If you or a loved one has suffered an accident or has a chronic disease, you may be looking for transitional medical care. Convalescent homes are similar to nursing homes but are intended to provide high levels of medical and rehabilitation therapy to assist residents in transitioning back to their own homes or into an assisted living facility.
Like most long term nursing homes, most convalescent homes focus on elderly care. However, many younger patients, below 55, need short term convalescent care when recovering after a stroke or accident. Not all nursing facilities and convalescent homes are geared towards younger people, so here is a quick guide to choosing a facility where you or a loved one will be happier as a younger resident and how to navigate a convalescent care facility as a younger resident.
Find a Facility With Younger Patients
If you live in an area where you have a choice of facilities, you should look around for one that has other residents your age. This may mean that you have to travel slightly further than your hometown to a nearby city that has more choices for convalescent care. A facility with experience caring for a variety of ages, or one that focuses only on young residents, will be better prepared to meet the psychological and social needs of you or your loved one.
Ask About the Facility's Rehabilitation Success Rate
Some people enter convalescent care but are not successfully rehabilitated to the point where they can live in independent housing or an assisted living facility and instead transfer to a long-term special care facility. As a younger resident, it is important that you or your loved one remains positive about your prospects for rehabilitation. It can be helpful if you regularly see other residents successfully completing their rehabilitation and moving on to more independent lifestyles. For this reason, choose a convalescent home that has a high success rate rehabilitating their residents.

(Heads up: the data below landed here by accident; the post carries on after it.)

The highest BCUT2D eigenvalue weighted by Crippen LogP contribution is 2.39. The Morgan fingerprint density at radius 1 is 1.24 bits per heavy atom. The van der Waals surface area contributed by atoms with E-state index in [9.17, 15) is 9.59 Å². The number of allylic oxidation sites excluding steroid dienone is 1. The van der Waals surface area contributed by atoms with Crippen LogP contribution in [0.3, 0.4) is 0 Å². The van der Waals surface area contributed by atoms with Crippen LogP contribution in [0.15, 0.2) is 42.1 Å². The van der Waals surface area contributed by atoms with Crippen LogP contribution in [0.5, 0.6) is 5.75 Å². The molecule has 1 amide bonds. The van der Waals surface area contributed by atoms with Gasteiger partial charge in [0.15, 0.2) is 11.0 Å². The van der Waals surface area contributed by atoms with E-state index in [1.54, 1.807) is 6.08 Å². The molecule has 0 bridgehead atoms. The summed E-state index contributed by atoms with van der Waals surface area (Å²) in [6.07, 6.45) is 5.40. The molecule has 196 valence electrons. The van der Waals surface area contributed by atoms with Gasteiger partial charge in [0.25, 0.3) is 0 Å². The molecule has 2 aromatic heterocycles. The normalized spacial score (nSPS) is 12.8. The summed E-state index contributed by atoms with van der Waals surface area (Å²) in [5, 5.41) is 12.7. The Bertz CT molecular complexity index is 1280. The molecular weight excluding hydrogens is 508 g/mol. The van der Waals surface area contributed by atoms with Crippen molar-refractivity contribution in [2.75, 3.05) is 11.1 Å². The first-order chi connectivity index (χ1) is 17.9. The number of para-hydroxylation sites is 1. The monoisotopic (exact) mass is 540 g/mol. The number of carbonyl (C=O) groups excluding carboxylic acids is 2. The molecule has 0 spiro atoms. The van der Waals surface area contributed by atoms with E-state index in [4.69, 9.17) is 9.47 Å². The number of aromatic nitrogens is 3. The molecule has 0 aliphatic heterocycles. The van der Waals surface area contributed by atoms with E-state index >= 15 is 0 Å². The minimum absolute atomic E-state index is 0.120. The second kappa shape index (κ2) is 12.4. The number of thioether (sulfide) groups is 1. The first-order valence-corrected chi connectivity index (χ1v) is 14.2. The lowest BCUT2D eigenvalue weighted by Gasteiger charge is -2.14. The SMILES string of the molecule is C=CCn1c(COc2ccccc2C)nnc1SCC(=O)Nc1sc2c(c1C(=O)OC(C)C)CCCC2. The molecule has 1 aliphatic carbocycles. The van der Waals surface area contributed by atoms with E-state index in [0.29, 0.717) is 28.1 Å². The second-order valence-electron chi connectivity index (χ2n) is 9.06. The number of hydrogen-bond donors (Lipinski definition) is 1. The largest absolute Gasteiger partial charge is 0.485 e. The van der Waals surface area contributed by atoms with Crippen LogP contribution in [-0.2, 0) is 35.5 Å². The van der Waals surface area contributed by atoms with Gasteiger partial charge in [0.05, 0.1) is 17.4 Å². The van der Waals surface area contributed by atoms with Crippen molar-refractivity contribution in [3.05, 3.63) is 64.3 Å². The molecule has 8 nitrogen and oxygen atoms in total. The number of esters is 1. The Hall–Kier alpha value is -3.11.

Request a Younger Roommate
Many convalescent facilities are combined with long-term nursing homes, and while some have separate floors or wings dedicated to convalescent care, others mix residents. If you are sharing a room, be sure to request a room with either a convalescent resident or a younger long term resident. This can give you someone closer to your age to talk to and likely has similar daily schedules.
Work Out a Privacy Plan
It is important that you have private time for yourself each day, even if you share a room, and that you feel the staff of the home respect your privacy. A privacy agreement can include small details, such as having staff knock on your door before entering and allowing you to stay up later than the regularly scheduled sleeping hours. This can help you feel your age and allow you to have uninterrupted time with your significant other or friends when they are visiting.
Make Sure Friends and Family Visit Regularly
While it is important for all recovering patients to have friends and family visit them while they are in convalescent care, it is especially important for younger residents. Friends and family can keep you up to date on current events and make you feel vibrant and social. They can also help improve your mood and outlook, helping you to stay positive about your rehabilitation.
Convalescent care can be intimidating for a young person. You or your loved one will have unique issues such as questioning the reason for your injury or illness at a young age and the desire to remain socially active with your peers. It is important to carefully choose the correct convalescent home for your needs.
Learn more about your options by contacting resources like Hilltop House.Share